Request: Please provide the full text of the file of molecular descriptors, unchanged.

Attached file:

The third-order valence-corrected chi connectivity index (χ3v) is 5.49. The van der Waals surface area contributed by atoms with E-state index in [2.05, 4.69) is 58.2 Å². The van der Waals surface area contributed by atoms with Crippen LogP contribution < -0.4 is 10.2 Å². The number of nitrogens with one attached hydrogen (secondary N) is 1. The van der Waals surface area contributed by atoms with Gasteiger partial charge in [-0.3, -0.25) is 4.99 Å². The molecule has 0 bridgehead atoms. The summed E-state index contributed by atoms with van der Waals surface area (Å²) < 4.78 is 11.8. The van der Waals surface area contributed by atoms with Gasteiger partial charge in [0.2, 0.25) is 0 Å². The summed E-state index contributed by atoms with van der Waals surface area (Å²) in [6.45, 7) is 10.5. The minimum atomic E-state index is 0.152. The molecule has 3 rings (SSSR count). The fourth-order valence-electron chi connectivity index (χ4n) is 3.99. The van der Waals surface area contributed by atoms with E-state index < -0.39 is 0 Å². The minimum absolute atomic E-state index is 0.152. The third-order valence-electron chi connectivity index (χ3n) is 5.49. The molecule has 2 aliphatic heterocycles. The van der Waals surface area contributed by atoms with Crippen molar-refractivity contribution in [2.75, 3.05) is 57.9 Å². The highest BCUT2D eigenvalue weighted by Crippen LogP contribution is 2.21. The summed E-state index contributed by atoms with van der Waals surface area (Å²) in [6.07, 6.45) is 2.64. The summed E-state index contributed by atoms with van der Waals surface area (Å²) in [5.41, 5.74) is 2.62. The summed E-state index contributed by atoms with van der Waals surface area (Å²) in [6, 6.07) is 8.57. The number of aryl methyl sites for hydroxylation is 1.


The third-order valence-corrected chi connectivity index (χ3v) is 5.49. The van der Waals surface area contributed by atoms with E-state index in [2.05, 4.69) is 58.2 Å². The van der Waals surface area contributed by atoms with Crippen LogP contribution < -0.4 is 10.2 Å². The number of nitrogens with one attached hydrogen (secondary N) is 1. The van der Waals surface area contributed by atoms with Gasteiger partial charge in [-0.3, -0.25) is 4.99 Å². The molecule has 0 bridgehead atoms. The summed E-state index contributed by atoms with van der Waals surface area (Å²) < 4.78 is 11.8. The van der Waals surface area contributed by atoms with Gasteiger partial charge in [0.2, 0.25) is 0 Å². The summed E-state index contributed by atoms with van der Waals surface area (Å²) in [6.45, 7) is 10.5. The minimum atomic E-state index is 0.152. The molecule has 3 rings (SSSR count). The fourth-order valence-electron chi connectivity index (χ4n) is 3.99. The van der Waals surface area contributed by atoms with E-state index < -0.39 is 0 Å². The minimum absolute atomic E-state index is 0.152. The third-order valence-electron chi connectivity index (χ3n) is 5.49. The molecule has 2 aliphatic heterocycles. The van der Waals surface area contributed by atoms with Crippen molar-refractivity contribution in [2.75, 3.05) is 57.9 Å². The highest BCUT2D eigenvalue weighted by Crippen LogP contribution is 2.21. The summed E-state index contributed by atoms with van der Waals surface area (Å²) in [6.07, 6.45) is 2.64. The summed E-state index contributed by atoms with van der Waals surface area (Å²) in [5.41, 5.74) is 2.62. The summed E-state index contributed by atoms with van der Waals surface area (Å²) in [6, 6.07) is 8.57. The number of aryl methyl sites for hydroxylation is 1.